Williams Manual of Pregnancy Complications, 23 ed.

CHAPTER 88. Surgery during Pregnancy


The risk of an adverse pregnancy outcome is not appreciably increased in women who undergo most uncomplicated surgical procedures. However, the risk may be increased when there are complications. For example, perforative appendicitis with feculent peritonitis has significant maternal and perinatal morbidity and mortality even if surgical and anesthetic techniques are flawless. Conversely, procedure-related complications may adversely affect pregnancy outcome. For example, a woman who has uncomplicated removal of an inflamed appendix may suffer aspiration of acidic gastric contents during extubation.

Traditional obstetric teaching has been that midpregnancy is the preferred time to perform elective abdominal procedures. There is little evidence that surgical procedures (or the required anesthetic agents) induce fetal malformations. A good principle of management is to never forego a surgical procedure when maternal health and welfare would ordinarily mandate completion of the procedure if the woman had not been pregnant. The policy at Parkland Hospital is to wait until the second trimester to perform elective surgery (e.g., a pelvic adnexal mass) and otherwise promptly operate when maternal health would be jeopardized without surgery—and regardless of gestational age.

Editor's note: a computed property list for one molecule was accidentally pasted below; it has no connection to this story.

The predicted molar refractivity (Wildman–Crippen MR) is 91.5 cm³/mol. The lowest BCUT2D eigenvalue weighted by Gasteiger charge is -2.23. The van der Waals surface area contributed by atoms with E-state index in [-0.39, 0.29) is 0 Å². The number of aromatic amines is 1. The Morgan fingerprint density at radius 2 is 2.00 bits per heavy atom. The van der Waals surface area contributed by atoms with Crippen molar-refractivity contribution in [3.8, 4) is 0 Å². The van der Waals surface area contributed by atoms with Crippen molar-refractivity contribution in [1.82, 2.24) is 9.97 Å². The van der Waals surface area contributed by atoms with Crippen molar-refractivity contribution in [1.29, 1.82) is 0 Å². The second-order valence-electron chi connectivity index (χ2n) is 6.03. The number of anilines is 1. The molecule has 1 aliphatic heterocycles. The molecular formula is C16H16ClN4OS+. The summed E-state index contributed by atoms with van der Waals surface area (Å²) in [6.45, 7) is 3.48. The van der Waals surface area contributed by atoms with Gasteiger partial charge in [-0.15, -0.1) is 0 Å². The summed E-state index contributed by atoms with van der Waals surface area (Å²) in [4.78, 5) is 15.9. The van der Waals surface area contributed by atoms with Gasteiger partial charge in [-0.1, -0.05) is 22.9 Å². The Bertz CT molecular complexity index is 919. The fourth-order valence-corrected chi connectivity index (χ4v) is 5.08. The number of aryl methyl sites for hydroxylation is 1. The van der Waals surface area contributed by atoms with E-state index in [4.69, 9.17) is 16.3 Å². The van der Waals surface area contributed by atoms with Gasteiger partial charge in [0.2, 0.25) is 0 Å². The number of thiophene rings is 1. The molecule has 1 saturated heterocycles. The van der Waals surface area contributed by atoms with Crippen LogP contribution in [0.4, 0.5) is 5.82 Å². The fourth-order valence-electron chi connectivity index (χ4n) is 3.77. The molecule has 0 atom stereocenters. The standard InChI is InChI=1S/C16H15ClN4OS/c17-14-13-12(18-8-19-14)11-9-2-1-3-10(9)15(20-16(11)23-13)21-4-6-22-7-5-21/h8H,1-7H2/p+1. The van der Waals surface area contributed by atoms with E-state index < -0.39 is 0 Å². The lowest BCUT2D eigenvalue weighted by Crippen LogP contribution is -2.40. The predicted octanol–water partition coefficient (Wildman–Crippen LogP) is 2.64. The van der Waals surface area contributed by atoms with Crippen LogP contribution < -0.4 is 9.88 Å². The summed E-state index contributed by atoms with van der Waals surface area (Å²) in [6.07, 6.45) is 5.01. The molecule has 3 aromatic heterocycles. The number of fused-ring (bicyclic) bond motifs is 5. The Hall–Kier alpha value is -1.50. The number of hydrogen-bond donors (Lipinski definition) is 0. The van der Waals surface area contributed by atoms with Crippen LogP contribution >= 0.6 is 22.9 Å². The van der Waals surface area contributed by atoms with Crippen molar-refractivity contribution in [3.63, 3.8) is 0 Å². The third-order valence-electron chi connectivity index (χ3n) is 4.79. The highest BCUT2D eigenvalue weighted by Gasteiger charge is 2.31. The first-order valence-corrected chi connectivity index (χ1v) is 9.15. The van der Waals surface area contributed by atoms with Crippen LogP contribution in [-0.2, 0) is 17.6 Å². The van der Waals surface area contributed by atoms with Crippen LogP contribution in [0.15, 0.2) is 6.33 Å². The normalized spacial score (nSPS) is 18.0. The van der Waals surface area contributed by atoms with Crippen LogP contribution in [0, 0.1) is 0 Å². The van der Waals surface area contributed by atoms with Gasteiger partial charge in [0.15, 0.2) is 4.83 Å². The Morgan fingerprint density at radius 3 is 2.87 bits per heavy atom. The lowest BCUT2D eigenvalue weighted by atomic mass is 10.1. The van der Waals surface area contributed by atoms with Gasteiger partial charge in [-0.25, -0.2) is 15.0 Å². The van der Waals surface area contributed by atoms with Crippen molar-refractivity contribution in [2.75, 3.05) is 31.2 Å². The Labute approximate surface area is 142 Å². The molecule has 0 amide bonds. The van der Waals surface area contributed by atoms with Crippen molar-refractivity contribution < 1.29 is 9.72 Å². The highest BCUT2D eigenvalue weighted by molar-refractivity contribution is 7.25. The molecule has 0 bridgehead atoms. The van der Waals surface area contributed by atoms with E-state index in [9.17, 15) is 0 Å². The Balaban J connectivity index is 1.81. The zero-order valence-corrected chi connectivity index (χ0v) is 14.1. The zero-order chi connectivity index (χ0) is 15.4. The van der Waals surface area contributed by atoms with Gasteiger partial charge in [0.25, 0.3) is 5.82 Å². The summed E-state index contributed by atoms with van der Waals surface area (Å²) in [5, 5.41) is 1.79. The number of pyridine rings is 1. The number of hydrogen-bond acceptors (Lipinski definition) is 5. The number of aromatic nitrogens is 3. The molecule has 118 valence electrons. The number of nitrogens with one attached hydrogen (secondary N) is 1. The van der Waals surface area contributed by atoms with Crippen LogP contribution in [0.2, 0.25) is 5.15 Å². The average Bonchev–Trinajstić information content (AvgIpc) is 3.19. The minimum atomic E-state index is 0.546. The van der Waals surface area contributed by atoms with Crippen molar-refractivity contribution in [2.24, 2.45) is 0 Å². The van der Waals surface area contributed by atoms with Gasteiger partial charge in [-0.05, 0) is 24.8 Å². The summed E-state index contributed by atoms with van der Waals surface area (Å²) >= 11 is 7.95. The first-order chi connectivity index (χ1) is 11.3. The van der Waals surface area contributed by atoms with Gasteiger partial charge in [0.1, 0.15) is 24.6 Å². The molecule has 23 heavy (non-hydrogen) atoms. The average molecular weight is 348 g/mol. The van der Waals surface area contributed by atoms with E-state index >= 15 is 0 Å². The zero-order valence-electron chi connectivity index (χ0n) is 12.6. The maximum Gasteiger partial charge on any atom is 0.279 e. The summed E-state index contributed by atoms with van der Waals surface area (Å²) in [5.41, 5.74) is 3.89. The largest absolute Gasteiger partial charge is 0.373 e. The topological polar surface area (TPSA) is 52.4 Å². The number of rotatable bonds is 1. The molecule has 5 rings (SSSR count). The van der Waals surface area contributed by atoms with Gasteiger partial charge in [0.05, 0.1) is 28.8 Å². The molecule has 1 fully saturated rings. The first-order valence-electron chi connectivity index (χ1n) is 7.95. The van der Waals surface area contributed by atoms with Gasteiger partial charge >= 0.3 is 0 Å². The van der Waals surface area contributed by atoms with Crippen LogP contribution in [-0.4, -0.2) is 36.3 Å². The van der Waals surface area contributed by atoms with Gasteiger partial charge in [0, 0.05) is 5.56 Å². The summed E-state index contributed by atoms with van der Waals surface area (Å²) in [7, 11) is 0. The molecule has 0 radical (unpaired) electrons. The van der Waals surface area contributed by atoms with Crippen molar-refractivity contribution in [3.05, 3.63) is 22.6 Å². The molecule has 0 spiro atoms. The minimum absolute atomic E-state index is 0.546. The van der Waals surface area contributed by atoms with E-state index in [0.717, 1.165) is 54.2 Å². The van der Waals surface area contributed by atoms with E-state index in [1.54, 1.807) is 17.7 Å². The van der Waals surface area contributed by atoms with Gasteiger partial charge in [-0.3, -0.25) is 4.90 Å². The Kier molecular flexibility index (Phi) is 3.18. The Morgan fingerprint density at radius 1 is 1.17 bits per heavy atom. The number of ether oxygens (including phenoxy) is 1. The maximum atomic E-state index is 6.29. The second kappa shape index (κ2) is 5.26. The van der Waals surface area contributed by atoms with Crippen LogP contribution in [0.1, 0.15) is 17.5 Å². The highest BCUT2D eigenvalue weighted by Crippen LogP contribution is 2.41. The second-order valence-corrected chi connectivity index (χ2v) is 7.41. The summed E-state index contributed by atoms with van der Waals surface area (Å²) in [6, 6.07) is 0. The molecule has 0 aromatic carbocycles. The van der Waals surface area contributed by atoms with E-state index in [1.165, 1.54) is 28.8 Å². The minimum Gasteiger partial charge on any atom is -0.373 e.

Over the past decade, the use of laparoscopic techniques has become common for diagnosis and management of a number of surgical disorders complicating pregnancy. The obvious application is for the diagnosis and management of ectopic pregnancy (see Chapter 2). Laparoscopy has also been used for exploration and treatment of adnexal masses and for cholecystectomy or appendectomy.

The precise effects of laparoscopy in the human fetus are currently unknown. Potential risks that are unique to laparoscopy include inadvertent intrauterine placement of the Veress needle and reduced uteroplacental blood flow associated with excessive insufflation of the peritoneum with carbon dioxide. To avoid these risks, some clinicians now recommend open or gasless laparoscopy during pregnancy. Importantly, however, there have been no significant differences in outcomes when laparoscopy has been compared with laparotomy during pregnancy.

For further reading in Williams Obstetrics, 23rd ed.,

see Chapter 41, “General Considerations and Maternal Evaluation.”